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Cinnamon has become a natural product of interest because it has been hypothesized to provide health benefits, such as the ability to lower serum lipids and blood glucose. There have been randomized controlled trials (RCTs) for its glycemic-lowering effects, but studies have been shown small conflicting results. We performed an updated meta-analysis of RCTs evaluating cinnamon's effect on glycemia and lipid levels. Methods: Clinical trials were identified through MEDLINE, Cochrane, the Google scholar, MeSH, Medscape, www. Clinicaltrial.gov from 1990 to March 2015 were searched Included RCTs evaluated cinnamon compared with control in patients with type 2 diabetes and reported at least one of the following: glycated hemoglobin (A1c), fasting plasma glucose, total cholesterol, low-density lipoprotein cholesterol (LDL-C), high-density lipoprotein cholesterol (HDL-C), or triglycerides. Weighted mean differences (with 95% confidence intervals) for endpoints were calculated using random-effects models. Results: In a meta-analysis of 16 RCTs (n = 638 patients), cinnamon doses of 120 mg/d to 6 g/d for 4 to 18 weeks reduced levels of fasting plasma glucose,16 RCTs (n = 638 patients) (-0.38 gm/dL; 95% CI,-0.54 to-0.21 gm/dL), total cholesterol, 15 RCT (n=567), (-12.87 mg/ dL; 95% CI,-15.53 to-10.22 mg/dL), Cinnamon also increased levels of HDL-C, 10 RCTs (n=461 patients) (-0.14 mg/dL; 95% CI,-0.13-0.15 mg/dL), and LDL-C, 15 RCTs (n=521 patients) (-9.07 mg/dL; 95% CI,-11.05 to-7.09 mg/dL), triglycerides, RCTs 15 (n=544 patients), (-13.25 mg/dL; 95% CI,-16.21 to-10.29 mg/dL). No significant effect on hemoglobin A1c levels, 11 RCTs (n=627), (0.07%; 95%, CI-0.03% to 0.16 %) was seen. High degrees of heterogeneity were present for all analyses. W WO OR RL LD D J JO OU UR RN NA AL L O OF F P PH HA AR RM MA AC CY Y A AN ND D P PH HA AR RM MA AC CE EU UT TI IC CA AL L S SC CI IE EN NC CE ES S S SJ JI IF F I Im mp pa ac ct t F Fa ac ct to or r 5 5. .2 21 10 0 V Vo ol lu um me e 4 4, , I Is ss su ue e 0 05 5, , 1 18 83 38 8-1 18 85 52 2.. R Re es se ea ar rc ch h A Ar rt ti ic cl le e I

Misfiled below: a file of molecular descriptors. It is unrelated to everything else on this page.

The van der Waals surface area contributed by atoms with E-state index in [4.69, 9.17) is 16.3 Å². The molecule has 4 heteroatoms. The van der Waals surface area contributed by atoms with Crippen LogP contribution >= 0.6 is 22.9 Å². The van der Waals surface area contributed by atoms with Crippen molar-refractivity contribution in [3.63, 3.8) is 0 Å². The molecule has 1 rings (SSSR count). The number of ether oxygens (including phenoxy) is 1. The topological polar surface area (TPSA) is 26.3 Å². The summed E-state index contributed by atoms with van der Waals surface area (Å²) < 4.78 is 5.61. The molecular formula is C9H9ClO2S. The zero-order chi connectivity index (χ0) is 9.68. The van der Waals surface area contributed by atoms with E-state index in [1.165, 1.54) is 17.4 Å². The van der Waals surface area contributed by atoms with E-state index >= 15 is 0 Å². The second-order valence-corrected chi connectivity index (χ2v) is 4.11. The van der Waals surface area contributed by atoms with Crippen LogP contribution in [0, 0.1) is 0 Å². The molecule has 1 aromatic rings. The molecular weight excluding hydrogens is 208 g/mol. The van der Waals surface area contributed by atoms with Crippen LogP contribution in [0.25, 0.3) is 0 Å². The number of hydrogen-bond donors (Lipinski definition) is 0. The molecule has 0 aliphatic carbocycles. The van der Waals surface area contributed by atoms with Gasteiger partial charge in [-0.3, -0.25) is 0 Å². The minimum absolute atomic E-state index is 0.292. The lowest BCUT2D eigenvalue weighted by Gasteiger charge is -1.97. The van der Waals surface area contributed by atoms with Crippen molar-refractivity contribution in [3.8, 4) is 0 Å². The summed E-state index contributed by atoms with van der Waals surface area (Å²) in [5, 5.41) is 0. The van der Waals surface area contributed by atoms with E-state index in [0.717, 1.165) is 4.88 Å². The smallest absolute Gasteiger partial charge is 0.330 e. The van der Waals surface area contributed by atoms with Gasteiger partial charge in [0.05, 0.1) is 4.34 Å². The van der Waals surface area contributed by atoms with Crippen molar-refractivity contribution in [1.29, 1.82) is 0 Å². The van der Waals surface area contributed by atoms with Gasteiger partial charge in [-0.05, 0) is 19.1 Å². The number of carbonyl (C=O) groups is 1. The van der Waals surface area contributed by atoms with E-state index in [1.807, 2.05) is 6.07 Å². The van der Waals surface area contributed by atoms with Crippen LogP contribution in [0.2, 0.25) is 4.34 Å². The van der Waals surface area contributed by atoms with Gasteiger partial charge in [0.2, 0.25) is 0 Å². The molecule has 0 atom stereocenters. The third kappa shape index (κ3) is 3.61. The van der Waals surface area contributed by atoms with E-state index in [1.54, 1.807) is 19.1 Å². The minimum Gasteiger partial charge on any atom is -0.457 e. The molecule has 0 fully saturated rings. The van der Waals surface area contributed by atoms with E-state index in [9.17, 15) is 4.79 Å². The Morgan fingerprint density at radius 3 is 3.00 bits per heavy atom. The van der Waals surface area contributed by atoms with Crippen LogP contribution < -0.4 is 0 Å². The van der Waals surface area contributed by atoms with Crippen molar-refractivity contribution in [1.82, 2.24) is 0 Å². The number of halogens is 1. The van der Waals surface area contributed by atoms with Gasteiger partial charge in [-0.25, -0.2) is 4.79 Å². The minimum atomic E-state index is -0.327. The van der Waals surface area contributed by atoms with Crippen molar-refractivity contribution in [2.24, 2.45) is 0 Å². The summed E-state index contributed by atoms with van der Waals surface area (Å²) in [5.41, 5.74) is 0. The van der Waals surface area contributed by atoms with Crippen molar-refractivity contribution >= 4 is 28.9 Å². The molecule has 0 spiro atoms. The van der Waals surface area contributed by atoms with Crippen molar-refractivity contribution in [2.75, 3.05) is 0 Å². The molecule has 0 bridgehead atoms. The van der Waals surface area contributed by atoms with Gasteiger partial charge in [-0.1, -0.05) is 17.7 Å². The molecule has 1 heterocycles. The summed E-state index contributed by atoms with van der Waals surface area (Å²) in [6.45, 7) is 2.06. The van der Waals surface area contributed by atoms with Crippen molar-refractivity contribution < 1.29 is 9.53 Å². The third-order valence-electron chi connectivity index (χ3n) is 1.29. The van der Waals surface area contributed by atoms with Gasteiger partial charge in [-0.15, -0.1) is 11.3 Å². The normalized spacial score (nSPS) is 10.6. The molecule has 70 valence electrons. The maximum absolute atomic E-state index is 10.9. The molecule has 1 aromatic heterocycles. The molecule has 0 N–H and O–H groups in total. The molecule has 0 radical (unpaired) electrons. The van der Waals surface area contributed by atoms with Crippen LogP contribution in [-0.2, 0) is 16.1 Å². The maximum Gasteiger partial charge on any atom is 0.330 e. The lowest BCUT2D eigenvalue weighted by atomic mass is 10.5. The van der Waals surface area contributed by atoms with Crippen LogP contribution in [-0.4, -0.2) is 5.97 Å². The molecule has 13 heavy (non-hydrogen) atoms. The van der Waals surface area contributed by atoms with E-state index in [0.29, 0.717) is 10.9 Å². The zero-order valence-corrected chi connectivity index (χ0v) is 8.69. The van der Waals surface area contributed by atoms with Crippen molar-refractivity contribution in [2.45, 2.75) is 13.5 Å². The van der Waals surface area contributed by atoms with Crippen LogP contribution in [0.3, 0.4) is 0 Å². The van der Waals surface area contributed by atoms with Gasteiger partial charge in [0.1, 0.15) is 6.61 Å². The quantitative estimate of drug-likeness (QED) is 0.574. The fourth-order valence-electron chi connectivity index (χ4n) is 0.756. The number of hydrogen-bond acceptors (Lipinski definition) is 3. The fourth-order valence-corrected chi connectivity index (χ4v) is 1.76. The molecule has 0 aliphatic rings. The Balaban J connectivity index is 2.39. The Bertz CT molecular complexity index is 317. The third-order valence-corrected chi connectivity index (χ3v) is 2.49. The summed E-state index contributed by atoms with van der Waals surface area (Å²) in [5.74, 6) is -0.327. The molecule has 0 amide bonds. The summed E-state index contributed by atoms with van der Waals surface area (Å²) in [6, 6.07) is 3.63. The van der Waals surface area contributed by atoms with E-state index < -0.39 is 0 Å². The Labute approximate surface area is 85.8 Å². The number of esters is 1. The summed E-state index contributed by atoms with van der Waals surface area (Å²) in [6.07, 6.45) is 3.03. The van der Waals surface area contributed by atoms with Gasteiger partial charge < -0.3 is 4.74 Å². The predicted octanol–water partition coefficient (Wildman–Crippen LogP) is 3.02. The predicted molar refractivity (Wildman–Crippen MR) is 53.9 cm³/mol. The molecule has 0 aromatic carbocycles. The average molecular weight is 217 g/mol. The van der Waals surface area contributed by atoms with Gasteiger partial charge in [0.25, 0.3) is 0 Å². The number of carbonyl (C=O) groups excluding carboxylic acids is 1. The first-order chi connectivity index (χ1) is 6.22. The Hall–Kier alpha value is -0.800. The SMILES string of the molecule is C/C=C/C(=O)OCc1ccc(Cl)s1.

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Spices have broadly been used as food flavoring and folk medicine since ancient times. Numerous phytochemicals have been identified in spices, namely thymol (ajowan and thyme), anethole (aniseed), piperine (black pepper), capsaicin (capsicum), cinnamaldehyde (cinnamon), eugenol (clove), linalool (coriander), sabinene (curry leaf), limonene (dill seed), estragole (fennel seed), allicin (garlic), gingerol (ginger), safranal (saffron), and curcumin (turmeric), among others. The antioxidants in spices are very effective and also render anti-mutagenic, cardioprotective, anti-inflammatory, and anti-cancer properties. Apart from their antioxidant efficacy, spices, particularly their essential oils possess strong antimicrobial activity against bacteria, fungi, yeasts, and microbial toxins synthesis. In this contribution, a summary of the most relevant and recent findings on phytochemical composition and antioxidant properties of spices has been compiled and discussed. The content of phenolic acids, flavonoids, tannins, glycosides, steroids, and terpenoids in different spices are summarized. In addition, the beneficial effects of spices in food preservation and in health promotion and disease risk reduction are briefly described.